Controversial Indian preacher Zakir Naik is vowing to fight an extradition request sent to Malaysia regarding terrorism-related charges.
India’s National Investigation Agency (NIA) has filed terrorism charges against Naik accusing him of influencing Indian Muslims to join the Islamic State (ISIS). It also declared his Mumbai-based NGO, the Islamic Research Foundation (IRF), an unlawful organization.
“Naik is accused of a number of offenses including spreading communal hatred,” said Animesh Roul, executive director of the New Delhi-based Society for the Study of Peace and Conflict.
The government of Malaysia is considering extraditing the preacher back to India and is monitoring his movements. The case comes at an interesting time for Malaysia, which is attempting to re-assert itself as a force in regional counterterrorism efforts and improve ties with India.
“We monitor him because this person has a very ‘interesting personality’ and he attracts a lot of attention,” said Mohammed Fuzi Harun, the inspector-general of Royal Malaysia Police. Harun, who has been at his post since September, has taken a special interest in cracking down on extremism and terrorism. He also told the Malaysian press that Naik has not applied for Malaysian citizenship, a move which would likely prevent his extradition to India.
Naik is regarded as one the most influential Salafi evangelists in the world today. He rose to prominence in the 1990s by preaching in English, not in Urdu, which allowed him to reach a wider audience. As a televangelist on his very own Peace TV or through social media, his austere version of Islamic thinking has reached millions of people – mostly in Asia.
Naik has given contradictory claims regarding the relationship between his organization and the key suspects in the 2006 Mumbai train bombings, which killed 209 people and injured more than 700. In 2016, reports revealed one of the perpetrators, Rahil Shiekh, had volunteered at Naik’s Islamic Research Foundation (IRF). Naik claims he never met Shiekh.
Naik’s preaching has long drawn criticism for his radical views. He voiced support for Osama bin Laden and in a 2006 lecture asked “every Muslim to be a terrorist.”
Naik has claimed that some of his comments were taken out of context and says he condemns terrorism.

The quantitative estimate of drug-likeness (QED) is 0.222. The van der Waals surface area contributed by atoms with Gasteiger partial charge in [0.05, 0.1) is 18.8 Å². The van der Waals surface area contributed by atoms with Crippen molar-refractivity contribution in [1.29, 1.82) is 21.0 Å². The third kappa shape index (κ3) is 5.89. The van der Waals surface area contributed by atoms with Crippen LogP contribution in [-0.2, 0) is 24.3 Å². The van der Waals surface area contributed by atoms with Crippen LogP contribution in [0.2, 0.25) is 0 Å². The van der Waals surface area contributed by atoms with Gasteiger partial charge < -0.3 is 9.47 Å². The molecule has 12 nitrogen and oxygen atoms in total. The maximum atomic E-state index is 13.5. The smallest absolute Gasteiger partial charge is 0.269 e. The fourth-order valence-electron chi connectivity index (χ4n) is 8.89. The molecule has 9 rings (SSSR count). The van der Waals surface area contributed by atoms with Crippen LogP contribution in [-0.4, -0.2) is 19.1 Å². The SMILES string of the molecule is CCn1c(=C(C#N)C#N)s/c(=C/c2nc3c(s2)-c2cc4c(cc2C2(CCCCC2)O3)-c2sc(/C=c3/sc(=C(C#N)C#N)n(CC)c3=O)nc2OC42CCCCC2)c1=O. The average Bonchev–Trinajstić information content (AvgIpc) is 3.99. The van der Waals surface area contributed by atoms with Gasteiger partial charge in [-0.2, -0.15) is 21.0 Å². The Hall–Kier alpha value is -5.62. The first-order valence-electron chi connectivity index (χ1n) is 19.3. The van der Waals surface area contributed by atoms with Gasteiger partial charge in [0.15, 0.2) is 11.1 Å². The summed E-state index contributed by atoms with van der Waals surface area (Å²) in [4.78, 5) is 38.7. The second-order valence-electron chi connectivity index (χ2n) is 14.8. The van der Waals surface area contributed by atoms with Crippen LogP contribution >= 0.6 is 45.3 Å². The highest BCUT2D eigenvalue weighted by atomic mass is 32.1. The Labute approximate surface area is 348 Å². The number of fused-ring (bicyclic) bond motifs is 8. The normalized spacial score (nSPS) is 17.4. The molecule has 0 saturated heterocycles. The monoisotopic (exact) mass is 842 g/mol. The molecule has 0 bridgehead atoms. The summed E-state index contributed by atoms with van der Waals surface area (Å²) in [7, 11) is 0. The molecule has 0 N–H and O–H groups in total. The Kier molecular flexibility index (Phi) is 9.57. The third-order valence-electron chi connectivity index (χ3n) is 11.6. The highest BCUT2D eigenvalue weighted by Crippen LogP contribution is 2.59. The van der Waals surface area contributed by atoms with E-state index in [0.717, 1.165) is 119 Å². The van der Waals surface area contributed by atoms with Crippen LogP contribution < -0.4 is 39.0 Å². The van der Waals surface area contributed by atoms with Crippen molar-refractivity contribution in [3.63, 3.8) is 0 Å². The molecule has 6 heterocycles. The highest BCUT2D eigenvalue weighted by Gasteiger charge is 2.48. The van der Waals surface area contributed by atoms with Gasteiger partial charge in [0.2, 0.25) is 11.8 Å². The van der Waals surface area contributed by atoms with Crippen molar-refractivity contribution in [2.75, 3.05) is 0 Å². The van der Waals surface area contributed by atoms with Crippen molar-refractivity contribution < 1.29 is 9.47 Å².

Some Indian Muslims and the Qatari state-funded media network Al Jazeera have argued that Naik’s case is part of ongoing discrimination against Muslims in India. Naik’s lawyer has stated that the case is politically motivated.
Malaysia’s response to India’s request for extradition should provide insight into its changing attitudes toward terror. Five years ago it granted permanent residency to Naik, whose radical views have led Bangladesh, Canada, and the United Kingdom to deny him visas in the past.
“Zakir Naik’s permanent residency status in that country [Malaysia] will help him further [his case] as he has no criminal record in that country,” said Roul.
However, during the past year, Malaysia has been cracking down on extremists both within the country and in Malaysia’s near abroad. Malaysia’s position regarding Naik represents an about-face – just a few years ago, in addition to being granted residency, he apparently even met with Prime Minister Najib Razak. Malaysia’s apparent willingness to extradite Naik now reflects the country’s increased involvement in fighting terrorism not only at home but within Asia at large.
This year Malaysia’s prime minister made two important international visits to the United States and India, which demonstrated a new approach to counterterrorism policy.
During an April trip to New Delhi, Najib signed agreements, including a pledge to work closely on counterterrorism and security efforts. Following that meeting, a senior Malaysian naval commander met with his counterparts and visited Indian naval bases in early November.
Naik’s “extradition, if it happens, would be a major boost for already robust bilateral ties. In the past Malaysia helped India in detaining an influential Italian businessman in connection to the Bofors payoffs scandal in the early 2000s,” Roul said.